Shailene Woodley and Jack Whitehall have fun in a romantic comedy that is not quite as edgy as it thinks it is.
Plot: Charles is a womanizer while Elaine is a gold digger. The duo learn humanity when forced to team up and pursue robot doubles of themselves.
Review: Romantic comedies tend to be wholesome and enjoyable without any sort of pertinent social message. The same goes for the typical raunchy sex comedy. Rarely are these two sub-genres seen bundled together, least of all with a science fiction twist. The new film Robots, starring Jack Whitehall and Shailene Woodley, is both a sex comedy and a romantic one but with a sci-fi angle that is all packaged together into a relevant social message about the immigration reform in the United States. If that sounds like a heavy subject matter, rest assured that it delivers a coherent and funny message that may not be quite as strong as the filmmakers hoped. Nevertheless, Robots is a unique blend of styles that is heartfelt and funny.
Robots is set in the very near future after the border wall between the United States and Mexico is completed. Having been completed by robot workers who have replaced migrant labor, the government enacts laws making it illegal for citizens to have android doppelgangers of themselves. That does not stop Charles (Jack Whitehall) from purchasing a duplicate of himself using his father’s wealth. The New Mexico-based Charles uses his robot to woo women under the guise of being the perfect guy before swooping in to have sex with them. When Charles meets his ideal in Elaine (Shailene Woodley), little does he know she uses a robot to get expensive gifts from men without having to sleep with them. When their robots end up falling in love with each other, the real Charles and Elaine are forced to tolerate each other so they can find and destroy their machine slaves.
The heavy dose of Trump-era debate allows Robots to mock American immigration policy and open jokes about Elon Musk and Tesla. But, those biting commentary elements quickly disappear when the story shifts to the relationship between Charles and Elaine. At first, the distinct differences between the human and robot versions of the couple make for light humor. Shailene Woodley, in her first comedy performance, is good as the vain gold digger who uses her curves to make money off of men without making a slut of herself. Jack Whitehall, who is often typecast as the smarmy British character, is very good in a lead role that allows him to play into that cliche and against type. There is some decent rom-com growth for the two characters as they explore what it means to be in love and whether their metallic replicas can feel emotions as living people would.
When Robots shifts from the wacky comedy of errors approach between the pairs of Charles and Elaines, it begins to lose its way a bit. Using a surprising plot device of a workplace shooting, the story instead brings the human pair closer while developing them into likable people instead of the debauched and entitled characters they start the film as. Some good moments are shared between Woodley and Whitehall, but the best scenes include Paul Rust, best known for his lead role in Netflix’s Love. The few other supporting characters never really develop into much as Woodley and Whitehall already have double the screen time and serve as their own supporting cast for much of the movie. Woodley gets some additional angles to her performance, but I will not spoil how that comes together.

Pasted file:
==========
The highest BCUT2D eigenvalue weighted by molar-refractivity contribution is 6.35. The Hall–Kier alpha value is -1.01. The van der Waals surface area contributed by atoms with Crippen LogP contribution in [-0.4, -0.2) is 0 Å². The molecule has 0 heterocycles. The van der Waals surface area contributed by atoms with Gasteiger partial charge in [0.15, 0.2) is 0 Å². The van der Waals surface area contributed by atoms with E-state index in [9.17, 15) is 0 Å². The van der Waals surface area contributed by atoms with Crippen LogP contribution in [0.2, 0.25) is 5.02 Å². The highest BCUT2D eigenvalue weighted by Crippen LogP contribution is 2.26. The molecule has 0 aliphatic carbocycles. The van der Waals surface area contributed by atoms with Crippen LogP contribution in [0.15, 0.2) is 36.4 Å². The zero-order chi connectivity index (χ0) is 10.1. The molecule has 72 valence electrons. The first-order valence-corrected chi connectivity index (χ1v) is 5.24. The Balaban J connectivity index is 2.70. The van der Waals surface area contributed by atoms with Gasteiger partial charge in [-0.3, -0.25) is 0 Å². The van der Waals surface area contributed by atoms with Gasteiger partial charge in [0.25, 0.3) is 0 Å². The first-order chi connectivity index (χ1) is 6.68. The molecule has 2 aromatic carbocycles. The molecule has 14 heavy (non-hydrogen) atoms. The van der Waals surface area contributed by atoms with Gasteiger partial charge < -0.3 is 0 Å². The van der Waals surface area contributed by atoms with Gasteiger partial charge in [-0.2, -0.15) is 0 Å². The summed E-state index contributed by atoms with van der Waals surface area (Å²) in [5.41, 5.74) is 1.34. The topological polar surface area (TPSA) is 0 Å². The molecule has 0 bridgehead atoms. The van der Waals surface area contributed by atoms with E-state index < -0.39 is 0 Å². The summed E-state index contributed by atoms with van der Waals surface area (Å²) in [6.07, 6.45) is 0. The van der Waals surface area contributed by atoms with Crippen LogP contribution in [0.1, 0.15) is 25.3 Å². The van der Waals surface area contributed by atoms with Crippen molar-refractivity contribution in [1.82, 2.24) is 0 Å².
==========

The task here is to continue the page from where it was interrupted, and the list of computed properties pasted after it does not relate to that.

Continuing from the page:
Based on the 1978 short story “The Robot Who Liked Me” by Robert Sheckley, Robots was written and directed by Casper Christensen and Anthony Hines. Christensen is best known in his native Denmark as a comedian and the co-star of the acclaimed Klovn television series and feature films. Hines is a long-time collaborator of Sacha Baron Cohen’s, having written for Da Ali G Show and the Borat and Bruno feature films. The blend of ridiculous comedy that does not pull any punches and politically relevant material is a staple of both writers. Robots definitely has a sensibility that is rebellious in nature, but it sometimes feels like it may be playing it safe by sticking to the conventions of romantic comedies. This makes the film a bit more palatable for general audiences, but I cannot shake the feeling that this movie should have gone a little darker or raunchier.
Robots may not be able to drive home its political leanings as well as Sacha Baron Cohen’s projects are capable of. Still, it certainly evokes a lighter take on a story that could have been an episode of Black Mirror. I would have liked to see this concept push the envelope more instead of just being a romantic comedy kicked off by a science fiction concept. At the very least, both Shailene Woodley and Jack Whitehall deliver fun performances, with Woodley showcasing an aptitude for more comedic projects in her future. Robots is ultimately a harmless movie that is fun in the moment but does not really earn much of the conversation it tries to kickstart. Robots is likely to underwhelm at the box office but could do decent business on streaming.
Originally published at https://www.joblo.com/robots-review/